Herring has been known as a staple food since 3,000 BCE and was known as ‘poor man’s food’ years ago. It is an important nutritional source containing Omega 3 fatty acids and Vitamin D, amongst others. The dish was originally made by Ashkenazi Jews but is now eaten all over the world by all faiths, cultures and anyone with a taste for the herring.
The Ashkenazi Jewish merchants “ruled” the herring trade and imported fish from the Scandinavian countries and Holland by bringing it in by rail to Germany, Poland and Russia.
This ‘poor man’s food’ became a delicacy to the rich when Edouard de Pomiane (French/polish gastronome in 1920) started writing about it and to this day it is a favourite amongst the Jewish people. Nowadays it is a firm favourite all over the world. The maagdenharing or maagdjesharing is known as the matjes herring in Germany. In Dutch it is called the “Hollandse Nieuwe” or the “maatjesharing”. The English refer to is as soused or mattie herrings and in Shetlandic it becomes matchie herrings! And the meaning of this name? It means maiden, because the female fish have not yet spawned!
It is habitually salted by the Dutch or the Germans – and not pickled immediately. This removes the water and preserves the fat fish to perfection – easy for storage and transport.
The fishing season starts with herring catch – when the female herrings are still immature and have not yet spawned, they are fat and plump. It is precisely this ‘green’ herring that the Ashkenazi Jews use to make the classic dish being discussed here. There is much debate about whether this is Russian or German in origin but the odds are stacked heavily in favour of the Russians.
Think about it, it must be made from salted matjes herrings and this is the fish that would have travelled most easily by rail to Russia. It lasts longer whilst preserving flavour too.
Dag Maluah is never made with rollmops. Never never with the Bismarck herring. It is a celebration of the noble herring, the best of the first herring catch!!! The best of the best.
To do all of this, one requires salt – at the time available in most of the coastal areas of Germany. What was needed for this simple harvest was the sea, water and sunshine. It is said that the Ashkenazi’s preferred the ‘bottom’ salt, not the top pure white salt, so it would have been the greyer salt at the bottom (which was rich in minerals and thus healthier) which was sent to Germany and the purer white everywhere else. But this is pure speculation and I have no proof of this. Sunshine may have been a bit difficult to find since the German coastline was not and is not known for its sunshine. lt was mined in the Middle Ages in Germany – this had to be a cumbersome process due to the transportation difficulties they must have encountered. It became an extremely precious commodity, as it still is today. In Northern Germany really good salt was mined in Lünebur, Lower Saxony, the Baltic Sea areas, Lübeck and so on. Nowadays it is imported from elsewhere.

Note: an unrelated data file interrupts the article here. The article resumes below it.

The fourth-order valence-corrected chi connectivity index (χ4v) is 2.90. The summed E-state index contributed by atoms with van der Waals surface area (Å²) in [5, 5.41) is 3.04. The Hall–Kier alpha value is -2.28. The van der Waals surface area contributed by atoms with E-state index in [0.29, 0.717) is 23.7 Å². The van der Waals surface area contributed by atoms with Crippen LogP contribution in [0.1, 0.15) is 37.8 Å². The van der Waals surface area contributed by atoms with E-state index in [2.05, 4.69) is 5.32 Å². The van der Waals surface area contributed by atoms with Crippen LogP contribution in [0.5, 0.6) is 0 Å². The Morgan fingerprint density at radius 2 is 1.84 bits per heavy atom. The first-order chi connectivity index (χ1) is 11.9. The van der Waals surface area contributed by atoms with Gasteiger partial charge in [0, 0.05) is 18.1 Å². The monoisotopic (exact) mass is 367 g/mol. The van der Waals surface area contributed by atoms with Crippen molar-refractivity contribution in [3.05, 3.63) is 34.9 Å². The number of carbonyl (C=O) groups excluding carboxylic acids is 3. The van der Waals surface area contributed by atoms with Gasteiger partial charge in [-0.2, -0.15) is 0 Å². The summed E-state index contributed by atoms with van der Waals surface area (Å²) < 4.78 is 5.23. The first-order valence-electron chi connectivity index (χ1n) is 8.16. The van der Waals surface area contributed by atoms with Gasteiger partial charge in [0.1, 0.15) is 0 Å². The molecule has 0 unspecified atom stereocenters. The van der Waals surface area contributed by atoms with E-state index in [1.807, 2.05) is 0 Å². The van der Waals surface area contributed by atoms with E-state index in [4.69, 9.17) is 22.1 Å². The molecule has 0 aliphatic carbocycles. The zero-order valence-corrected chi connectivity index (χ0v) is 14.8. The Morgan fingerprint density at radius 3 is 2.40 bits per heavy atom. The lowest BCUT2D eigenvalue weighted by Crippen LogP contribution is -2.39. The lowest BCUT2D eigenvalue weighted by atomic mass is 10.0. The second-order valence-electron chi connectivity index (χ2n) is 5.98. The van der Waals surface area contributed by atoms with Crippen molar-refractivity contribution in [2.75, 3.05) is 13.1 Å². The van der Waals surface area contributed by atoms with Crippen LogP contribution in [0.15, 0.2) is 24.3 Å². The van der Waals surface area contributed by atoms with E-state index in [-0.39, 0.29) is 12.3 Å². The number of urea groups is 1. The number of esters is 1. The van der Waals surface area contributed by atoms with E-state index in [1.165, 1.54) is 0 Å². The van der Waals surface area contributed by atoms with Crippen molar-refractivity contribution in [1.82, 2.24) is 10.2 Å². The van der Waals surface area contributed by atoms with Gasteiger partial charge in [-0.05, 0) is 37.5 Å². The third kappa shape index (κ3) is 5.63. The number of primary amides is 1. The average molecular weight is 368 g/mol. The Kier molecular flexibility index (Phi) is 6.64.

Gabi Solomon is the one person I know that has mastered this dish and I have not found too many in my lifetime either. Not in South Africa, Germany or in Poland and since I have spent only a few days in Russia for work, I cannot give fair comment there. Why does nobody get it? When one tries to make this dish with any type of pickled herring it fails and it has to fail. It cannot be made with rollmops – it would do injury to both the rollmops and the matjes. Salted herrings that are relatively fresh are the best for this as they need not be soaked for too long. (The longer they have been salted, the longer they need to be soaked). Simple deduction.
Sunday, past was Robin’s birthday and she made this for us. I was in heaven and had to control myself (I tend to get overexcited about food) but luckily she did delicious things with other fish too and my mind was taken off them temporarily. Matthew Goldman, a famous writer and food expert, wrote a book called Jewish Food – a gem for any collection, where he refers to it as a Russian dish and tells how it is often served, layered for Shabbat meals in Russia – made then with onions, potatoes, eggs, beetroot and even mayonnaise.
SELEDKA POD SHUBOI – KATARINA
Often the pre-soaked matjes are layered and covered with onions, scallions, beets, potatoes and eggs and covered in mayonnaise topped with herbs. I don’t recommend it. There are many different versions – even in Russia!
Only Gabi’s version suits my palette and does justice to so supreme a product.
MATJES IN SAUERER SAHNE – GABI
The fat pre-soaked matjes are soaked, dried and sliced into neat edible sections. They are peppered lightly with finely chopped white onions, crisp peeled green “Granny Smith” apples and lathered in naturally soured cream overnight. Obviously in a refrigerator. This is the best matjes in fur coats recipe I have ever tasted as the simple ingredients serve so celebrate and not to dominate.
A recipe should serve only to enhance the principle ingredients.